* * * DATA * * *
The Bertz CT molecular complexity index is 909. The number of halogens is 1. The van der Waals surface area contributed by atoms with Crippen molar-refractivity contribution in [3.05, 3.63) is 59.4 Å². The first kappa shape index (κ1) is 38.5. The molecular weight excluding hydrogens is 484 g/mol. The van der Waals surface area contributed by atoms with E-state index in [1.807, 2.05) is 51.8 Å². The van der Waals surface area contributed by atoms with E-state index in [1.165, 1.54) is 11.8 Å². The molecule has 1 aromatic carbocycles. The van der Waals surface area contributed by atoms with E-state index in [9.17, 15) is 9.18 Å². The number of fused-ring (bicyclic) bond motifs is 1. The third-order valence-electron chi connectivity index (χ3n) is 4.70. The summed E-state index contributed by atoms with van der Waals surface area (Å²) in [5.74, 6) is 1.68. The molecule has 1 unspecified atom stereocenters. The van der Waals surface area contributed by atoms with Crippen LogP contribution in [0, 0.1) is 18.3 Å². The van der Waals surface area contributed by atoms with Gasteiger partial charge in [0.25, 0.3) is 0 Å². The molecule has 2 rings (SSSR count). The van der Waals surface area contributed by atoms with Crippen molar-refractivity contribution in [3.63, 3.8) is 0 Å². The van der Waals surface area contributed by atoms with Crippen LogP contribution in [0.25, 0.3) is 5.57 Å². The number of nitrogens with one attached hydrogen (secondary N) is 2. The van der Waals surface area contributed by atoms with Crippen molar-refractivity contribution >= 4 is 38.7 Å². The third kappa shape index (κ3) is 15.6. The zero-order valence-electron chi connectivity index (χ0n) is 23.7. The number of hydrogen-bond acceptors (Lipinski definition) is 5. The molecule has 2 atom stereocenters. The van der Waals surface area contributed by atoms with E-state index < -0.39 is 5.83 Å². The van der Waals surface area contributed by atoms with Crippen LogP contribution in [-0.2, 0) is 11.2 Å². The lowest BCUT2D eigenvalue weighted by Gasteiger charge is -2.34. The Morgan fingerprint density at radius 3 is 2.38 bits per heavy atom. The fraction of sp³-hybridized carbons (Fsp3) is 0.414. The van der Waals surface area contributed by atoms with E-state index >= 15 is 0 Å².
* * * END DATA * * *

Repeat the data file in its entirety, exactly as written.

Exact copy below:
The Bertz CT molecular complexity index is 909. The number of halogens is 1. The van der Waals surface area contributed by atoms with Crippen molar-refractivity contribution in [3.05, 3.63) is 59.4 Å². The first kappa shape index (κ1) is 38.5. The molecular weight excluding hydrogens is 484 g/mol. The van der Waals surface area contributed by atoms with E-state index in [1.807, 2.05) is 51.8 Å². The van der Waals surface area contributed by atoms with E-state index in [1.165, 1.54) is 11.8 Å². The molecule has 1 aromatic carbocycles. The van der Waals surface area contributed by atoms with E-state index in [9.17, 15) is 9.18 Å². The number of fused-ring (bicyclic) bond motifs is 1. The third-order valence-electron chi connectivity index (χ3n) is 4.70. The summed E-state index contributed by atoms with van der Waals surface area (Å²) in [5.74, 6) is 1.68. The molecule has 1 unspecified atom stereocenters. The van der Waals surface area contributed by atoms with Crippen LogP contribution in [0, 0.1) is 18.3 Å². The van der Waals surface area contributed by atoms with Gasteiger partial charge in [0.25, 0.3) is 0 Å². The molecule has 2 rings (SSSR count). The van der Waals surface area contributed by atoms with Crippen molar-refractivity contribution in [3.63, 3.8) is 0 Å². The van der Waals surface area contributed by atoms with Crippen LogP contribution in [0.25, 0.3) is 5.57 Å². The number of nitrogens with one attached hydrogen (secondary N) is 2. The van der Waals surface area contributed by atoms with Crippen molar-refractivity contribution >= 4 is 38.7 Å². The third kappa shape index (κ3) is 15.6. The zero-order valence-electron chi connectivity index (χ0n) is 23.7. The number of hydrogen-bond acceptors (Lipinski definition) is 5. The molecule has 2 atom stereocenters. The van der Waals surface area contributed by atoms with E-state index < -0.39 is 5.83 Å². The van der Waals surface area contributed by atoms with Crippen LogP contribution in [-0.2, 0) is 11.2 Å². The lowest BCUT2D eigenvalue weighted by Gasteiger charge is -2.34. The Morgan fingerprint density at radius 3 is 2.38 bits per heavy atom. The fraction of sp³-hybridized carbons (Fsp3) is 0.414. The van der Waals surface area contributed by atoms with E-state index >= 15 is 0 Å².